Shift 2 Unleashed
The Need for Speed series is a giant, bloated monster. A massive commercial hit, spanning ninety squillion sequels and spin-offs, it has splintered to such a degree as to be almost meaningless. Around seventeen years after the first game was released, it's now difficult to know exactly what a Need for Speed game is.
That's part of the reason why this latest release relegates the Need for Speed name to the margins. The logo can barely be seen on the box. Instead this is Shift 2 Unleashed, an altogether more sim-oriented racing sequel.
By playing down both the name and the series' arcade leanings, EA look to be gunning for a chunk of the market currently dominated by Forza and Gran Turismo. It's a sub-genre that's crying out for new blood. For all the depth of GT5, its presentation and online suite are a relic of a bygone era. And while Forza may shine with a showroom sheen, we havent seen one since 2009.
So is Shift 2 Unleashed a breath of fresh air, or a face full of exhaust fumes?
Well, neither really. It's a good, solid racer - one that could act as a gentle introduction to the slightly more hardcore experiences offered by Turn 10 and Polyphony Digital. It has few obvious faults. Yet it also treads much familiar ground. Still, not every game can be a revolution.
The lure for racing fans is the opportunity to rise through the ranks and enter the GT-1 racing series, the real-life championship featuring ultra-modded production cars. Taking you through your career is Formula D driver and Drift Alliance member Vaughn Gittin Jr. He handles most of the tutorials, speaking straight-to-camera in an awkward, vaguely Dudebro manner. Thankfully, these sections are brief as they are uncomfortable.
The bulk of the game is spent participating in races, earning XP and cash, unlocking cars and getting a bit stressed out that you havent spent your money on the right part of your suspension - all while making your way through the games plethora of tracks and events.
Handling fits the Sim-ish bill well, by being responsive enough to convey the physicality of the cars, without being all twitchy and annoying. The results reflect the friendly level of accessibility found throughout.
There's an unsurprisingly huge amount of cars on offer here; a mix of European sophistication, American muscle and Japanese wizardry. You will unlock ever-improved cars as you progress, of course. But as a sweetener for those who'd perhaps get bored grinding their way up from a humble Ford Focus, you're given a taster of faster, flashier cars at set intervals.
All of this this has been done before, of course. But it's done well. Shift 2 makes up for its lack of ambition with a sense of supreme competence. Ironically, it's only when it attempts something new that things go wonky.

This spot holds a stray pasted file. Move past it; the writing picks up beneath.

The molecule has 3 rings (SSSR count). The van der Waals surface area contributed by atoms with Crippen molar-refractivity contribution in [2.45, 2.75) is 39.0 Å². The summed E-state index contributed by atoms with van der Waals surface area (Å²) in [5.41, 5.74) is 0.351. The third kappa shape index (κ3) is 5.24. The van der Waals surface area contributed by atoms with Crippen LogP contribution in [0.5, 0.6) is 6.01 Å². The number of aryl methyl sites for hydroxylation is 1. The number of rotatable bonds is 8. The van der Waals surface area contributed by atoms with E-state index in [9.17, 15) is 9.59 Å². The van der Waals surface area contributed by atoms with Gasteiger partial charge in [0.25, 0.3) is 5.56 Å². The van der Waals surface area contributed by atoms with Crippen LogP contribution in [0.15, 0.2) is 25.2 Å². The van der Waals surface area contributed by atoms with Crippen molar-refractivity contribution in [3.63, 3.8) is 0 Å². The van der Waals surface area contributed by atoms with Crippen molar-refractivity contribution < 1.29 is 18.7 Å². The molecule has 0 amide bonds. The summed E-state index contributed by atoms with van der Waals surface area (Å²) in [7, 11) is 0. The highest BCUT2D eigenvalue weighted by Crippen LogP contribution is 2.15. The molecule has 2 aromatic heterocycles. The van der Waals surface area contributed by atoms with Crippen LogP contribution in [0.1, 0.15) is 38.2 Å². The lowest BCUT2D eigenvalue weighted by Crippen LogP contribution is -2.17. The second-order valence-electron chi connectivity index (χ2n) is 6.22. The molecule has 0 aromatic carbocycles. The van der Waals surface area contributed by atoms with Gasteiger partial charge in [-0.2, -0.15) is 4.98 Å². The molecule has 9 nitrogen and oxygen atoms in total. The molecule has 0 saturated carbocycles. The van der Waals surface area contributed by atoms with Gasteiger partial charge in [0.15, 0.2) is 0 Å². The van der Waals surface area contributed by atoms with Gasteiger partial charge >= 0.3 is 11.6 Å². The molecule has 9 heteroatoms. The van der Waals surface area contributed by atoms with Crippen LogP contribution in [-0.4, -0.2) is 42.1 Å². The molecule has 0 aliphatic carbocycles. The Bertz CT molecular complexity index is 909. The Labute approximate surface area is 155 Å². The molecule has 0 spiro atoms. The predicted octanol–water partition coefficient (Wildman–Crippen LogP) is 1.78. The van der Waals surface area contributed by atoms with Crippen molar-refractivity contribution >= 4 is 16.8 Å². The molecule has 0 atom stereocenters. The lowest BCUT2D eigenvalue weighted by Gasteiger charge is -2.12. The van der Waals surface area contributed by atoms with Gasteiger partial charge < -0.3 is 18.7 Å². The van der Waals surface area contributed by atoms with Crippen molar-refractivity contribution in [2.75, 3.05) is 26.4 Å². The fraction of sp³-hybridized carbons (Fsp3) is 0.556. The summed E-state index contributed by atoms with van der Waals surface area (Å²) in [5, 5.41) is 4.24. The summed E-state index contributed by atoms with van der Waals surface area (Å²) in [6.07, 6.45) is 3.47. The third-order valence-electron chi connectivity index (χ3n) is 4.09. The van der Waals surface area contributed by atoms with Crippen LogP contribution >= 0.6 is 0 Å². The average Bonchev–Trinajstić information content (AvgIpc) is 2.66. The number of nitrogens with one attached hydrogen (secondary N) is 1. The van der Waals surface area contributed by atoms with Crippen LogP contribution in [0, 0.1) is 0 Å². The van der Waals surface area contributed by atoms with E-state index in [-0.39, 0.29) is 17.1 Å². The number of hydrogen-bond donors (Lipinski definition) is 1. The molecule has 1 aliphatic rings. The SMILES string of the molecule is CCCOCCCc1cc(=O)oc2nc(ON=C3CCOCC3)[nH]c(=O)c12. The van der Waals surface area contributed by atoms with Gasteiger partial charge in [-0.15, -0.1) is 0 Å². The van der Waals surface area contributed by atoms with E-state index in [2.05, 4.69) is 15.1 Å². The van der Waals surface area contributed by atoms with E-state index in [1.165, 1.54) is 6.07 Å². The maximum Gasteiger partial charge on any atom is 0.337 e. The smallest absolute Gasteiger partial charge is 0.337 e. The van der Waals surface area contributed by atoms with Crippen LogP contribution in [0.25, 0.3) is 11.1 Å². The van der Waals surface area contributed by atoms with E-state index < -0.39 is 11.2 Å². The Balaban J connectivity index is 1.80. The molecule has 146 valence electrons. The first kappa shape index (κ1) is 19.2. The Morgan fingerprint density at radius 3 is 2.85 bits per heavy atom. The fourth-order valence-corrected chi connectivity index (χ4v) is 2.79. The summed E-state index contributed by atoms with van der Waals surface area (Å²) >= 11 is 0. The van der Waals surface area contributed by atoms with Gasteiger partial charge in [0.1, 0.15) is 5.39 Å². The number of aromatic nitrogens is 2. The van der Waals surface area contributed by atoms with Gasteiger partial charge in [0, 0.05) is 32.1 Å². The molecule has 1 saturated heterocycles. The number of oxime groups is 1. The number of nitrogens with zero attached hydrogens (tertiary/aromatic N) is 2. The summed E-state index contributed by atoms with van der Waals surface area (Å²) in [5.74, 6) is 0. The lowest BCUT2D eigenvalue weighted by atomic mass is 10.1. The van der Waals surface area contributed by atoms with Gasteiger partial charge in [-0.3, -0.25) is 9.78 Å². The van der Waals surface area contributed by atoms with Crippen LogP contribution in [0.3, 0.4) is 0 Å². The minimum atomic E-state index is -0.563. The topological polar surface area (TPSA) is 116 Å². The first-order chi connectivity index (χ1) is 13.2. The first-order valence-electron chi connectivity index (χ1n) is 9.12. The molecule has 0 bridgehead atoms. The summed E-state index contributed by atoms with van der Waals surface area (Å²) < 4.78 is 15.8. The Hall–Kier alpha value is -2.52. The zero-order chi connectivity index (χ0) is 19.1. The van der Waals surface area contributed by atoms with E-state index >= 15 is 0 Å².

One of Shift 2's headline features is Helmet Cam, a first-person view designed to immerse you in the role of the driver. And it does exactly that, to a degree. Watch a video of Helmet Cam in action and you cant fail to be impressed by the way the camera realistically recreates the jostling, adrenaline-fuelled perspective of a race driver.
But it's utterly unplayable.
I just couldn't see anything. Being low to the ground, with track grit kicking up onto a windscreen framed by a lovingly detailed cabin is brilliantly immersive. But flying into a wall at 150 MPH because you couldn't see a corner coming just isnt fun.
Its almost certainly a failing of mine. Plenty of others have lauded Helmet Cam as the best cockpit view ever. Maybe theyre right. But I simply couldnt get used to it. Maybe you wont either.
All of this is largely irrelevant, however. A click of a button takes you to good old behind-the-car-boring-cam. Oddly, track dirt still kicks up and sticks to your windscreen here, even though you are hovering celestially above everything. It's a clear indication of how this game is intended to be played.
Still, at least you can get a nice view of the incidental details from that vantage point. Like much of the rest of the game, the visuals may not be groundbreaking, but they do their job nicely. While Forza makes a point of hitting that 60 fps mark, it does tend to be a little sterile as a result. Coming in at 30 fps allows Shift 2 a little more warmth and character. It comes into its own in the dark too, with some terrifyingly staged night races.
All things considered Shift 2 is a decent package, only let down a little by its lack of ambition. It's like a 1.4 litre Polo, created because the manufacturers needed to bridge the gap between the 1.2 and 1.6 litre models. It isn't the very best it can be, it's just here to plug a gap in the market. Even the inclusion of EA's frankly brilliant leaderboard-based Autolog features fail to lift the experience. A great little game for newcomers, old hands may want to be a little wary.